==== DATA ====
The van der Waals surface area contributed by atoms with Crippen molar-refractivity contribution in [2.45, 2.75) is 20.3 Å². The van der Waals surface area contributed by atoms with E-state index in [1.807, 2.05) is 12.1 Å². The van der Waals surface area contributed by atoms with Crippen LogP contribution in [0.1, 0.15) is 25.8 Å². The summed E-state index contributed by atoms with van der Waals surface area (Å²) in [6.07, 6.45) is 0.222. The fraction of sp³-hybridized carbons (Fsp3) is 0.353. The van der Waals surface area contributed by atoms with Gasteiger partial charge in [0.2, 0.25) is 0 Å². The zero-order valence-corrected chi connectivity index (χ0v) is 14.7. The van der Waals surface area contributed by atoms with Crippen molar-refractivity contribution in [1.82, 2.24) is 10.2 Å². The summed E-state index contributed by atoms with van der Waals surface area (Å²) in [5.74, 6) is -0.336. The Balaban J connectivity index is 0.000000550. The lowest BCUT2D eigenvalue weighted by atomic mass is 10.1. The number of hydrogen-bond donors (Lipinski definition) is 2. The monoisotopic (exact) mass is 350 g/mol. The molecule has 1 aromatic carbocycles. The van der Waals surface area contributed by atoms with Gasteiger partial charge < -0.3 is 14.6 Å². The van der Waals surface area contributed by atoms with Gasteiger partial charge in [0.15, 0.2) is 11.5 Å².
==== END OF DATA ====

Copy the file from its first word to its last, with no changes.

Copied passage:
The van der Waals surface area contributed by atoms with Crippen molar-refractivity contribution in [2.45, 2.75) is 20.3 Å². The van der Waals surface area contributed by atoms with E-state index in [1.807, 2.05) is 12.1 Å². The van der Waals surface area contributed by atoms with Crippen LogP contribution in [0.1, 0.15) is 25.8 Å². The summed E-state index contributed by atoms with van der Waals surface area (Å²) in [6.07, 6.45) is 0.222. The fraction of sp³-hybridized carbons (Fsp3) is 0.353. The van der Waals surface area contributed by atoms with Gasteiger partial charge in [0.2, 0.25) is 0 Å². The zero-order valence-corrected chi connectivity index (χ0v) is 14.7. The van der Waals surface area contributed by atoms with Crippen molar-refractivity contribution in [1.82, 2.24) is 10.2 Å². The summed E-state index contributed by atoms with van der Waals surface area (Å²) in [5.74, 6) is -0.336. The Balaban J connectivity index is 0.000000550. The lowest BCUT2D eigenvalue weighted by atomic mass is 10.1. The number of hydrogen-bond donors (Lipinski definition) is 2. The monoisotopic (exact) mass is 350 g/mol. The molecule has 1 aromatic carbocycles. The van der Waals surface area contributed by atoms with Gasteiger partial charge < -0.3 is 14.6 Å². The van der Waals surface area contributed by atoms with Gasteiger partial charge in [0.15, 0.2) is 11.5 Å².